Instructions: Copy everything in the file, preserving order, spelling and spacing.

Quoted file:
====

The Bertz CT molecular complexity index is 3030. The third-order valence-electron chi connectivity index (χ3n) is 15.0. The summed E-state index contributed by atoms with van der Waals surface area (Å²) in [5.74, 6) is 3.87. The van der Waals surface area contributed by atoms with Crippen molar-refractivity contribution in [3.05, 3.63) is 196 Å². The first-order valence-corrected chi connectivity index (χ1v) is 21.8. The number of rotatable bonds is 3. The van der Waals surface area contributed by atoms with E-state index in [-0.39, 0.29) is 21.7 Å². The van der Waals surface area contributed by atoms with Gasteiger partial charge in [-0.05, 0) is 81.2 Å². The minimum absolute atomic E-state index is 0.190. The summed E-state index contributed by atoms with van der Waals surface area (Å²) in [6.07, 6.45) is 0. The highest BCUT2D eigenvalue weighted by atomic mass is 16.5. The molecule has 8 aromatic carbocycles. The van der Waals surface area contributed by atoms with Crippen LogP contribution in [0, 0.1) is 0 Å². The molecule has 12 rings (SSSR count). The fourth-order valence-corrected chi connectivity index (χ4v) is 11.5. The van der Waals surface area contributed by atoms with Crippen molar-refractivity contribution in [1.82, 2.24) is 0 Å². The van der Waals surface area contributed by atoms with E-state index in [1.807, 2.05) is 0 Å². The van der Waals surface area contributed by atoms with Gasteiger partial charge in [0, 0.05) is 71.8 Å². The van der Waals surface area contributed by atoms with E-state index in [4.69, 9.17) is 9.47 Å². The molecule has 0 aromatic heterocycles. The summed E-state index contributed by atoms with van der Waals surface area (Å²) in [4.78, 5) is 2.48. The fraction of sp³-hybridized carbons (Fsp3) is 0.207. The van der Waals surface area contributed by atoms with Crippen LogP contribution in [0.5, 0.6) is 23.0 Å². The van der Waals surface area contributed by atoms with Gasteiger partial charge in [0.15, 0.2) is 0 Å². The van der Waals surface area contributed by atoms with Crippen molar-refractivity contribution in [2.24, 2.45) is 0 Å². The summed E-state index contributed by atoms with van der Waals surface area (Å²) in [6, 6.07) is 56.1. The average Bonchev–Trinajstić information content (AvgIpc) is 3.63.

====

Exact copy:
The Bertz CT molecular complexity index is 3030. The third-order valence-electron chi connectivity index (χ3n) is 15.0. The summed E-state index contributed by atoms with van der Waals surface area (Å²) in [5.74, 6) is 3.87. The van der Waals surface area contributed by atoms with Crippen molar-refractivity contribution in [3.05, 3.63) is 196 Å². The first-order valence-corrected chi connectivity index (χ1v) is 21.8. The number of rotatable bonds is 3. The van der Waals surface area contributed by atoms with E-state index in [-0.39, 0.29) is 21.7 Å². The van der Waals surface area contributed by atoms with Gasteiger partial charge in [-0.05, 0) is 81.2 Å². The minimum absolute atomic E-state index is 0.190. The summed E-state index contributed by atoms with van der Waals surface area (Å²) in [6.07, 6.45) is 0. The highest BCUT2D eigenvalue weighted by atomic mass is 16.5. The molecule has 8 aromatic carbocycles. The van der Waals surface area contributed by atoms with Crippen LogP contribution in [0, 0.1) is 0 Å². The molecule has 12 rings (SSSR count). The fourth-order valence-corrected chi connectivity index (χ4v) is 11.5. The van der Waals surface area contributed by atoms with Crippen molar-refractivity contribution in [1.82, 2.24) is 0 Å². The van der Waals surface area contributed by atoms with E-state index in [1.807, 2.05) is 0 Å². The van der Waals surface area contributed by atoms with Gasteiger partial charge in [0, 0.05) is 71.8 Å². The van der Waals surface area contributed by atoms with E-state index in [4.69, 9.17) is 9.47 Å². The molecule has 0 aromatic heterocycles. The summed E-state index contributed by atoms with van der Waals surface area (Å²) in [4.78, 5) is 2.48. The fraction of sp³-hybridized carbons (Fsp3) is 0.207. The van der Waals surface area contributed by atoms with Crippen LogP contribution in [0.5, 0.6) is 23.0 Å². The van der Waals surface area contributed by atoms with Gasteiger partial charge in [0.15, 0.2) is 0 Å². The van der Waals surface area contributed by atoms with Crippen molar-refractivity contribution in [2.24, 2.45) is 0 Å². The summed E-state index contributed by atoms with van der Waals surface area (Å²) in [6, 6.07) is 56.1. The average Bonchev–Trinajstić information content (AvgIpc) is 3.63.